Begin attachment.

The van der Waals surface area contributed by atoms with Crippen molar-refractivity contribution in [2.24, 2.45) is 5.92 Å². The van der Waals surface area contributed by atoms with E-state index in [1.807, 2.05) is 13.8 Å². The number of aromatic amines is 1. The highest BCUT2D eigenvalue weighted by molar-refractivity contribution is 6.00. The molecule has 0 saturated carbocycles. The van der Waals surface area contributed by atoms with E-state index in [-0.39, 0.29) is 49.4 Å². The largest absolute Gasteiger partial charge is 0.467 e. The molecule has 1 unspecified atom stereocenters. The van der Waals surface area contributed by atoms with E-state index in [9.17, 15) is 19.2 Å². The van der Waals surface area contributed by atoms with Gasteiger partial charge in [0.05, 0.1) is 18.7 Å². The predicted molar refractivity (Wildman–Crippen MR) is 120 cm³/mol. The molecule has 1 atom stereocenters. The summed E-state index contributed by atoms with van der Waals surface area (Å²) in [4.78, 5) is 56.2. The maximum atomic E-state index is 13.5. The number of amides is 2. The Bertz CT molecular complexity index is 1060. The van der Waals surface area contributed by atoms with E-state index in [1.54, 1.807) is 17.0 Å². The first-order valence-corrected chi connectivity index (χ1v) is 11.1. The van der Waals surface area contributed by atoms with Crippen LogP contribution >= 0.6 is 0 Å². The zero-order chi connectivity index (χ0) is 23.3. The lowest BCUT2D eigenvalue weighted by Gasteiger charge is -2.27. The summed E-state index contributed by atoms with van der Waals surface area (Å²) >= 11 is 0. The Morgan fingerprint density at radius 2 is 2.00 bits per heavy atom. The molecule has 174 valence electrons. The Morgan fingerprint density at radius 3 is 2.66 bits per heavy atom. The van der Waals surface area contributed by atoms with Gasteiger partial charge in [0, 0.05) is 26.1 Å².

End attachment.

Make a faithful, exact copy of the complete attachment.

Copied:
The van der Waals surface area contributed by atoms with Crippen molar-refractivity contribution in [2.24, 2.45) is 5.92 Å². The van der Waals surface area contributed by atoms with E-state index in [1.807, 2.05) is 13.8 Å². The number of aromatic amines is 1. The highest BCUT2D eigenvalue weighted by molar-refractivity contribution is 6.00. The molecule has 0 saturated carbocycles. The van der Waals surface area contributed by atoms with E-state index in [-0.39, 0.29) is 49.4 Å². The largest absolute Gasteiger partial charge is 0.467 e. The molecule has 1 unspecified atom stereocenters. The van der Waals surface area contributed by atoms with E-state index in [9.17, 15) is 19.2 Å². The van der Waals surface area contributed by atoms with Gasteiger partial charge in [0.05, 0.1) is 18.7 Å². The predicted molar refractivity (Wildman–Crippen MR) is 120 cm³/mol. The molecule has 1 atom stereocenters. The summed E-state index contributed by atoms with van der Waals surface area (Å²) in [4.78, 5) is 56.2. The maximum atomic E-state index is 13.5. The number of amides is 2. The Bertz CT molecular complexity index is 1060. The van der Waals surface area contributed by atoms with E-state index in [1.54, 1.807) is 17.0 Å². The first-order valence-corrected chi connectivity index (χ1v) is 11.1. The van der Waals surface area contributed by atoms with Crippen LogP contribution >= 0.6 is 0 Å². The zero-order chi connectivity index (χ0) is 23.3. The lowest BCUT2D eigenvalue weighted by Gasteiger charge is -2.27. The summed E-state index contributed by atoms with van der Waals surface area (Å²) >= 11 is 0. The Morgan fingerprint density at radius 2 is 2.00 bits per heavy atom. The molecule has 174 valence electrons. The Morgan fingerprint density at radius 3 is 2.66 bits per heavy atom. The van der Waals surface area contributed by atoms with Gasteiger partial charge in [0, 0.05) is 26.1 Å².